Dry Eye Syndrome: There's A Reason Your Eyes Are So Dry ATM (And It's Not Hayfever)
Featured Image Credit: Unsplash
Found yourself with sore, dry and irritated eyes more recently? Even when there isn't pollen in the air? Well, you're not alone.
The last 18 months or so have been tough on our wellbeing all round but our vision is a somewhat forgotten victim throughout the coronavirus pandemic.
New research by Essilor has discovered around 13 million Brits (around one in four of us!) are now suffering from Dry Eye Syndrome - and the rise in cases comes from the change in our day-to-day circumstances.
"Dry Eye is caused when your eyes don't produce enough lubricant or tears to keep them moist at all times, or quick evaporation of tears," leading optical specialist Dr Andy Hepworth explains to Tyla. "It is this lack of lubrication which makes yours eyes feel gritty, tired and irritated.
"Symptoms are varied, but most people experience a scratchy, gritty feeling that they just can't shift, redness and puffiness, fatigued eyes that don't want to open, even when they've had enough sleep, blurred vision, sensitivity to bright light and sometimes excessive watering.
"More severe symptoms can be photophobia (light intolerance), eye pain and deterioration in vision."
The sudden spike in Dry Eye Syndrome comes as a response to an increasing number of us were forced to stay indoors, thanks to lockdown. In the winter months, when weather was cold, we were exposed to more central heating than usual.
And we're all guilty of indulging in far more screen time than we would have liked, as the pandemic meant trips to restaurants, bars and nightclubs were replaced by endless Netflix bingeing.
"You only have to look at some of the recent figures on screen time to see how our eyes are taking the strain of 'virtual living,'" Dr Hepworth explains.
"UK adults purchased up to 21 million new digital devices - including TVs, games consoles and laptops - during lockdown according to research and internet usage in the UK increased by 78 per cent."
Other factors that could lead to dry, sore eyes include side-effects of medicine, hormonal changes, and wearing contact lenses for prolonged periods of time.
However, Dr. Hepworth urges people to exercise caution, as Dry Eye Syndrome is very different from hayfever.
"They can present very similarly," he explains. "One of the main differentiators is itchiness - people suffering from hayfever are more likely to experience an intense itching sensation, whilst Dry Eye Syndrome sufferers are more likely to complain of a gritty feeling, redness and over watering.
"If you are unsure if you are suffering from Dry Eye or hayfever make an appointment with your optician who will be able to advise."
While Dry Eye Syndrome is relatively common, if left untreated, it can lead to significant eye problems and impact your vision in the long term.
"It can sometimes increase the chances of other complications such as inflammation of the cornea and conjunctivitis, whilst in more extreme cases Dry Eye Syndrome can lead to corneal scratches and impact vision," Dr Hepworth says.
"Dry Eye Syndrome can be managed with drops that lubricate the eyes in a natural way, giving relief from the uncomfortable symptoms. There are also other lifestyle factors that you should also take into account - get plenty of sleep to rest your eyes, don't overwear your contact lenses and practice good lens hygiene, take regular breaks from computer screens and make sure that your screen is at eye level so that you don't strain your eyes."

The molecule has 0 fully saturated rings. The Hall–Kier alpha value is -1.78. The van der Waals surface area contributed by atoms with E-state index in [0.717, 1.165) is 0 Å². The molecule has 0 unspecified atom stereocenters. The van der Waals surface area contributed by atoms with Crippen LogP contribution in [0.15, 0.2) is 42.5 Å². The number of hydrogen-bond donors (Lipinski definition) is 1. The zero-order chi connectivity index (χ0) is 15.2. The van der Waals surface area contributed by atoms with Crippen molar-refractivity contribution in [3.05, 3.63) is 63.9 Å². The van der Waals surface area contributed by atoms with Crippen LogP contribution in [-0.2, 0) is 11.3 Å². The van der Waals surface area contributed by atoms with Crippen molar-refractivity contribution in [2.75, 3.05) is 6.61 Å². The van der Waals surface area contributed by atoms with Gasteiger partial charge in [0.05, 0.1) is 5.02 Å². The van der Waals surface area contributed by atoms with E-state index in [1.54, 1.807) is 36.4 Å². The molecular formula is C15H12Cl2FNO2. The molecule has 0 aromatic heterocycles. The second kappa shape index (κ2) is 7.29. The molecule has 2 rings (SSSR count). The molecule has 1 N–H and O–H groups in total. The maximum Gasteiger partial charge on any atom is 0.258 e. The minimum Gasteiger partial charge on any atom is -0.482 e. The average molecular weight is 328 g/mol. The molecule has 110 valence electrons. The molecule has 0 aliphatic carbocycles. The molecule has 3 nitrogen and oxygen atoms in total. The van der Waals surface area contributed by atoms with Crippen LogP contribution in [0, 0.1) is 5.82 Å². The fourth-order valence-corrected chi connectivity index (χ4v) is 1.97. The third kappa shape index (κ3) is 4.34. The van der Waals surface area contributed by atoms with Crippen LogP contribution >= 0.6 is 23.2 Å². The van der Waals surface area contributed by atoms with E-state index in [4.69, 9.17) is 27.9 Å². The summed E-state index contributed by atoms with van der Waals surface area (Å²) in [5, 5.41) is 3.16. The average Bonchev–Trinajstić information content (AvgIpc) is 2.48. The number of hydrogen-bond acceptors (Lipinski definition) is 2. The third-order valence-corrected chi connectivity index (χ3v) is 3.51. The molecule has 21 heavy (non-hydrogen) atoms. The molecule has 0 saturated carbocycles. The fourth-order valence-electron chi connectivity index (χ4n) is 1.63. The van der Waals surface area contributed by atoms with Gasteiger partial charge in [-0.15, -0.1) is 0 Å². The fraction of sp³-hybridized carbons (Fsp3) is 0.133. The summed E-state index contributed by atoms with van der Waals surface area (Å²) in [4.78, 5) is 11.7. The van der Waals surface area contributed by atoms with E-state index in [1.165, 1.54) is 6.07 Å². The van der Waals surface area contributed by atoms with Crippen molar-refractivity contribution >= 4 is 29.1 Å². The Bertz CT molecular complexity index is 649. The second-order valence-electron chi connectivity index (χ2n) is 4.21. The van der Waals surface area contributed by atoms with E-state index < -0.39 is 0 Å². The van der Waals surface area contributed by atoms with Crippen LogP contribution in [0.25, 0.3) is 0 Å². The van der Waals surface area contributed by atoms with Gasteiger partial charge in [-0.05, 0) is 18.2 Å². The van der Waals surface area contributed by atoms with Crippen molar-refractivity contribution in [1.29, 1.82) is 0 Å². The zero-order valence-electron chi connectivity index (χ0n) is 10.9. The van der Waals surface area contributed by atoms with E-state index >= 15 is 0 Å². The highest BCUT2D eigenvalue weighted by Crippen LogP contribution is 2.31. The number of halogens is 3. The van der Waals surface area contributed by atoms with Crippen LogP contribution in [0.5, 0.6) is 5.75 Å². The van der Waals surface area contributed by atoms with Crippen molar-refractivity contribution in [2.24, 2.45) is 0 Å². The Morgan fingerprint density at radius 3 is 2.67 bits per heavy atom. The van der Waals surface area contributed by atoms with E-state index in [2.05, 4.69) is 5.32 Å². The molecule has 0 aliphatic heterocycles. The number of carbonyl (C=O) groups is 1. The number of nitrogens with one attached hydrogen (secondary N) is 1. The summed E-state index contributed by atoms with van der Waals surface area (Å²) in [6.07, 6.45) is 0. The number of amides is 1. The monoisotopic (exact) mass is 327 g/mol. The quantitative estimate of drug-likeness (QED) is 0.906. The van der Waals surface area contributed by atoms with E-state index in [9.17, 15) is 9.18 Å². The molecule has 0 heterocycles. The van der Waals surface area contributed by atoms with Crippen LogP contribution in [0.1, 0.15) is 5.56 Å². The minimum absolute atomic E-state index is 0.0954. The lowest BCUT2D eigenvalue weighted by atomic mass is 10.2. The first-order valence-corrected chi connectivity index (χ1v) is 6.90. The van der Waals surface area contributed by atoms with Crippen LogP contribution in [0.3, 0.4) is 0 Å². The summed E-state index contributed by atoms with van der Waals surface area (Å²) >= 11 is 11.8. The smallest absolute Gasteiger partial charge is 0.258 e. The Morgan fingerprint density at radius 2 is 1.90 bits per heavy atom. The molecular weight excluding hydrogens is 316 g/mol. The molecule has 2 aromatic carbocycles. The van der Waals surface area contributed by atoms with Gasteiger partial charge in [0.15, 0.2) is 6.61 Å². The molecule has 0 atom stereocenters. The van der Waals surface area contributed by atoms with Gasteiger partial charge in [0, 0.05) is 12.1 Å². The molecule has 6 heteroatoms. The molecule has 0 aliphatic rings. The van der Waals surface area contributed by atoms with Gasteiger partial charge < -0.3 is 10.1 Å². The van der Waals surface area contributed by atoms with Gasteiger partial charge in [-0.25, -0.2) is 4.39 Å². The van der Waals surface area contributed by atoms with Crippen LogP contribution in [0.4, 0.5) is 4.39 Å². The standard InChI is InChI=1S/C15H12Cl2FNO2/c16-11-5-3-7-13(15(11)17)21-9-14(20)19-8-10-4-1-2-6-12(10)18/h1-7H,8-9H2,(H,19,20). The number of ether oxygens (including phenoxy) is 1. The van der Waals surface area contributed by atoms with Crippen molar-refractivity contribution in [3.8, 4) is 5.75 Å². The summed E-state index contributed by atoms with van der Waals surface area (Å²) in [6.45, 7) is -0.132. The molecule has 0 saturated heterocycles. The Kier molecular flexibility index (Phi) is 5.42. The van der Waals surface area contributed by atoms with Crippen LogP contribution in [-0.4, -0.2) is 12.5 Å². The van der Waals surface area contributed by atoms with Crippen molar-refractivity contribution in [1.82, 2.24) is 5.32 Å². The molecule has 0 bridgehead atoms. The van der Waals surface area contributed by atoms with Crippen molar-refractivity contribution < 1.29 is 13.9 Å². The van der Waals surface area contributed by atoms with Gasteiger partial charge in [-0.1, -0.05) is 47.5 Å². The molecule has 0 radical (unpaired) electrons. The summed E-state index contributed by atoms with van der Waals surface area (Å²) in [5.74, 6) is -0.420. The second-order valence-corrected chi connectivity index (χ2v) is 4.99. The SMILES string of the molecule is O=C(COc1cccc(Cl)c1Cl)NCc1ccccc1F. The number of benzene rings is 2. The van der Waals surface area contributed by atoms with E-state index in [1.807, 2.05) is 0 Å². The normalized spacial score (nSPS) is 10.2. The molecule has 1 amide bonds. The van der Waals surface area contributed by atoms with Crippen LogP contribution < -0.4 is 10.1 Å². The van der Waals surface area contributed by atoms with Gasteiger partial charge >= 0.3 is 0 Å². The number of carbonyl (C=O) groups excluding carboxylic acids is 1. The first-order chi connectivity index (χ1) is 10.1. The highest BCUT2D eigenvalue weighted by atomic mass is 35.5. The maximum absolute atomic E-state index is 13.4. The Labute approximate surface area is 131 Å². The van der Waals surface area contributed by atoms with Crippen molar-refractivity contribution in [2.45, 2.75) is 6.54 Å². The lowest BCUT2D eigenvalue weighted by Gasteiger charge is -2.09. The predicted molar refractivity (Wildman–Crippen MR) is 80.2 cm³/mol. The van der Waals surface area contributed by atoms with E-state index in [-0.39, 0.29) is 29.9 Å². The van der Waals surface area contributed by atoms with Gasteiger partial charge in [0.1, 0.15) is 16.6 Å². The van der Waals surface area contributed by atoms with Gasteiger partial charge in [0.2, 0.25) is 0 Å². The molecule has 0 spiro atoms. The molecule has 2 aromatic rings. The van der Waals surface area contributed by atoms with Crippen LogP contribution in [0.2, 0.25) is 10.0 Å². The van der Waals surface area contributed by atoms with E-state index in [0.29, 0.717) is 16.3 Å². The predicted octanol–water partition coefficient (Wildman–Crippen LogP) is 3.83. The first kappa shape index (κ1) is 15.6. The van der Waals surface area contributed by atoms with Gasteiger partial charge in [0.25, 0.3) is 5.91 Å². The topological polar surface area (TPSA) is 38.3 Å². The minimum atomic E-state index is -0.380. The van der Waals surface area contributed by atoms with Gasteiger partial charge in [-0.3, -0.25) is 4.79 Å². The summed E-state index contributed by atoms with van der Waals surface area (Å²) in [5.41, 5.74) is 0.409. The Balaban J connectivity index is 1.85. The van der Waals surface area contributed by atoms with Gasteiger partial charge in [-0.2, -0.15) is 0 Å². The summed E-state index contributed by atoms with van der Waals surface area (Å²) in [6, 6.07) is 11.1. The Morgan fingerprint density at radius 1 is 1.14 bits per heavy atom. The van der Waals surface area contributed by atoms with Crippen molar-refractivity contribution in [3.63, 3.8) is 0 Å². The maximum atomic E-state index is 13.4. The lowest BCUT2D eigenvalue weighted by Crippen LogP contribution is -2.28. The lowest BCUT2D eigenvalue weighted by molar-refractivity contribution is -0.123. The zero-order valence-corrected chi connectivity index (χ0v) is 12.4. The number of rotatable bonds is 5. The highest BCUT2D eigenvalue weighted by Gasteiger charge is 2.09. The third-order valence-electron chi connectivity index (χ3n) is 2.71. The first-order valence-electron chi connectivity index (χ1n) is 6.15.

As with most things, the best protection against Dry Eye Syndrome is avoid getting it altogether, which can be achieved by giving your eyes some TLC - particularly when it comes to computer work.
"Spending long periods of time looking at a screen can have significant impact on our eyes. In some cases it can cause Computer Vision Syndrome (CVS) which in turn can exacerbate the symptoms of Dry Eye Syndrome," Dr Hepworth says.
"Issues arise because screen distance can make eyes work harder, this is amplified by pixels constantly refreshing and the eyes constantly needing to refocus to see the screen clearly. If this is happening over long periods of time then the muscles within the eye are unable to recover from the strain.
"It is also proven that people blink less frequently when staring at a screen, which causes eyes to dry, become slightly itchy and in some cases can result in blurred vision. Glasses wearers that have incorrect or outdated prescription lenses can also be more likely to suffer from CVS."
He adds: "Make sure that you enforce regular breaks from screens every 20 minutes - this should include the whole family. An easy way to get into a positive habit is to follow the 20:20:20 rule. Every 20 minutes, look at something 20 feet away for 20 seconds.
"You can also try eye yoga - this can be done anywhere, anytime. Look to the left, hold the position, repeat looking right. Look up, hold the position, repeat looking down. Repeat four times, closing your eyes and relaxing in between.
"If possible take a complete screen break and go for a walk outside for some fresh air and a complete change of scenery to give you eyes a proper rest."
"Your diet is also crucial to improving and maintaining your eye health," Dr Hepworth says. "A balanced diet that is rich in omega-3 fatty acids, leafy vegetables, lutein, vitamin E, A and Zinc will help to keep your eyes in tip top condition and can even help ward off some age-related eye conditions."